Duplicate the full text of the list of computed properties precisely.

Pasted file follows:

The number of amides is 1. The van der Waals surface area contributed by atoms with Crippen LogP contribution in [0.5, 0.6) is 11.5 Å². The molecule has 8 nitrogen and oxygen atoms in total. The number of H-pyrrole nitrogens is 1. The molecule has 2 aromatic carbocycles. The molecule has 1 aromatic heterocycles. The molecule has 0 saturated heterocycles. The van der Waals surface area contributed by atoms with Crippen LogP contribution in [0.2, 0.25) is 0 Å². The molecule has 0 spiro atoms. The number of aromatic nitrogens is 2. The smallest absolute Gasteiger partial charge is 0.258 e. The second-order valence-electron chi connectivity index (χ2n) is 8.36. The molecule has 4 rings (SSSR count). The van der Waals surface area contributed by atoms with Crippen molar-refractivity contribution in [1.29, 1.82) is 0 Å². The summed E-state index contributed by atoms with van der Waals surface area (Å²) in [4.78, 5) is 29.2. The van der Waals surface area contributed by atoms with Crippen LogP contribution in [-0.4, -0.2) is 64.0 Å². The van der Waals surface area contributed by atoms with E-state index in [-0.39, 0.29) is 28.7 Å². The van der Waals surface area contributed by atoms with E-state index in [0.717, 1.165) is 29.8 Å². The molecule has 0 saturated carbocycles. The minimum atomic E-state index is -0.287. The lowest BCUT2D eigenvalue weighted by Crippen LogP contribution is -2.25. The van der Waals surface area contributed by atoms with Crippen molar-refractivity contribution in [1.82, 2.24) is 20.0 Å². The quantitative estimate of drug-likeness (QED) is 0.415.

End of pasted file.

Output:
The number of amides is 1. The van der Waals surface area contributed by atoms with Crippen LogP contribution in [0.5, 0.6) is 11.5 Å². The molecule has 8 nitrogen and oxygen atoms in total. The number of H-pyrrole nitrogens is 1. The molecule has 2 aromatic carbocycles. The molecule has 1 aromatic heterocycles. The molecule has 0 saturated heterocycles. The van der Waals surface area contributed by atoms with Crippen LogP contribution in [0.2, 0.25) is 0 Å². The molecule has 0 spiro atoms. The number of aromatic nitrogens is 2. The smallest absolute Gasteiger partial charge is 0.258 e. The second-order valence-electron chi connectivity index (χ2n) is 8.36. The molecule has 4 rings (SSSR count). The van der Waals surface area contributed by atoms with Crippen molar-refractivity contribution in [1.29, 1.82) is 0 Å². The summed E-state index contributed by atoms with van der Waals surface area (Å²) in [4.78, 5) is 29.2. The van der Waals surface area contributed by atoms with Crippen LogP contribution in [-0.4, -0.2) is 64.0 Å². The van der Waals surface area contributed by atoms with E-state index in [-0.39, 0.29) is 28.7 Å². The van der Waals surface area contributed by atoms with E-state index in [0.717, 1.165) is 29.8 Å². The molecule has 0 saturated carbocycles. The minimum atomic E-state index is -0.287. The lowest BCUT2D eigenvalue weighted by Crippen LogP contribution is -2.25. The van der Waals surface area contributed by atoms with Crippen molar-refractivity contribution in [1.82, 2.24) is 20.0 Å². The quantitative estimate of drug-likeness (QED) is 0.415.